This week, Rep. Mike Thompson (D-CA) introduced H.R. 7412, the Business Interruption Relief Act, which would create a voluntary program for insurers in which they could retroactively pay business interruption (BI) claims and be reimbursed by the federal government.
PIA National opposed similar legislation introduced in the spring, and we oppose this legislation for many of the same reasons. Most importantly, the bill purports to quickly assist businesses in need, when it is not designed to help all or even most small businesses. Only about 30 percent of small businesses even has business interruption coverage. Rep. Thompson has said his bill would limit eligibility to businesses with (a) business interruption coverage that (b) includes civil authority shutdowns but (c) excludes virus-related damages. As such, only a small percentage of businesses would benefit in any way from this bill, and thousands of businessowners would be left struggling.
PIA National is also concerned with the ramifications of retroactively mandating BI coverage via statute, even when done voluntarily. Such legislation would call into question the reliability of commercial contractual relationships and threaten the financial stability of the insurance sector. And the downstream effects of such a law, which could set a precedent for legislative rewriting of all kinds of contracts, could be unintentionally catastrophic across economic sectors.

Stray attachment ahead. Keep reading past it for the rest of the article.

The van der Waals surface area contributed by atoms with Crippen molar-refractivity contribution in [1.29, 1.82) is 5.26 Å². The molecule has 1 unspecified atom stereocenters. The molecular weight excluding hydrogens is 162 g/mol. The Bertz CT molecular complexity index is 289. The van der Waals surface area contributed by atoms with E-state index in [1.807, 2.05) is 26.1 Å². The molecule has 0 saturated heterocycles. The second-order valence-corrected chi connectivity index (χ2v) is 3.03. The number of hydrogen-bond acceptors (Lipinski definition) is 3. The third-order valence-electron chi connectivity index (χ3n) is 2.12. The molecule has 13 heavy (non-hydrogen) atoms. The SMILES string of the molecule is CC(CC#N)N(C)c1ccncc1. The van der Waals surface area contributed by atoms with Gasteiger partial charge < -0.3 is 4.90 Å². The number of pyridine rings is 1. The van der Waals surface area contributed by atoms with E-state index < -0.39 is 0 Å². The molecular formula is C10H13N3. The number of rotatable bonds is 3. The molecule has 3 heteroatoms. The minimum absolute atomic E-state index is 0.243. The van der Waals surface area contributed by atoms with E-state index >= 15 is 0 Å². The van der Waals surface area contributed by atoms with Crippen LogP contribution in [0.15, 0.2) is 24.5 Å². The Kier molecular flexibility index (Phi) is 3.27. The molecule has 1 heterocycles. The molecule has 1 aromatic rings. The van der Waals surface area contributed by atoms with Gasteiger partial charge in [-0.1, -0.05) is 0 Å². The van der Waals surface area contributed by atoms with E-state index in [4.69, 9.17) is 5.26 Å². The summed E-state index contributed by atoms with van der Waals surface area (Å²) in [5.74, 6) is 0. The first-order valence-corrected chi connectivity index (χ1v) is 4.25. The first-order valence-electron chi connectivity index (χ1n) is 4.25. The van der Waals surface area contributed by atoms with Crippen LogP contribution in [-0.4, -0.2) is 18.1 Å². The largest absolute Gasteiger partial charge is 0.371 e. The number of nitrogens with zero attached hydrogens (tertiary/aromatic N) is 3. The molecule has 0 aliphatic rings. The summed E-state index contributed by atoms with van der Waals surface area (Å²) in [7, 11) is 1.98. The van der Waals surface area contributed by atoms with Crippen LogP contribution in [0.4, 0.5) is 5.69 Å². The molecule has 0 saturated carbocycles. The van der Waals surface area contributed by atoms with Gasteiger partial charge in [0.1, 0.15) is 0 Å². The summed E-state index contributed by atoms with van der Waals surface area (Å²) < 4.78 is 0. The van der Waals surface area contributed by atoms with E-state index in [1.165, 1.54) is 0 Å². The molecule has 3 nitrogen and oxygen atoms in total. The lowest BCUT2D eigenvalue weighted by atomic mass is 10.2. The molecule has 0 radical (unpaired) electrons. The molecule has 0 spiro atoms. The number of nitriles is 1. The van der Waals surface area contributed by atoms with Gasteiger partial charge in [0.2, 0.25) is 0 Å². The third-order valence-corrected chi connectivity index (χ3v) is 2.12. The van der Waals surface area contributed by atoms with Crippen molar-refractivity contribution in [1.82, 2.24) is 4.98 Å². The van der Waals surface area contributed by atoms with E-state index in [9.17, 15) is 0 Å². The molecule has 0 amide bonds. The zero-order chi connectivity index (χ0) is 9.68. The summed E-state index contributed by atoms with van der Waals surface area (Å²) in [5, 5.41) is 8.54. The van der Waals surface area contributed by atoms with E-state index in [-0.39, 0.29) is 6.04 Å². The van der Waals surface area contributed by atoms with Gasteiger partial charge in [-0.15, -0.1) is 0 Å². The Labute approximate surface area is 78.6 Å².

While we continue to focus on providing immediate relief to small businesses, enabling them to survive the current economic climate, we also recognize the need to develop ways to prevent these dire economic consequences from emerging again in a future pandemic. As such, PIA National supports H.R. 7011, the Pandemic Risk Insurance Act (PRIA), a private-public partnership program that would go into effect in 2021 and would protect businesses from the catastrophic economic losses that could result from future pandemics, without retroactively rewriting existing insurance contracts.
PIA National will urge policymakers to reject any proposal—voluntary or not—that would retroactively rewrite BI provisions and instead focus on assistance that will help the vast majority of affected small businesses and offers future-focused, sustainable solutions.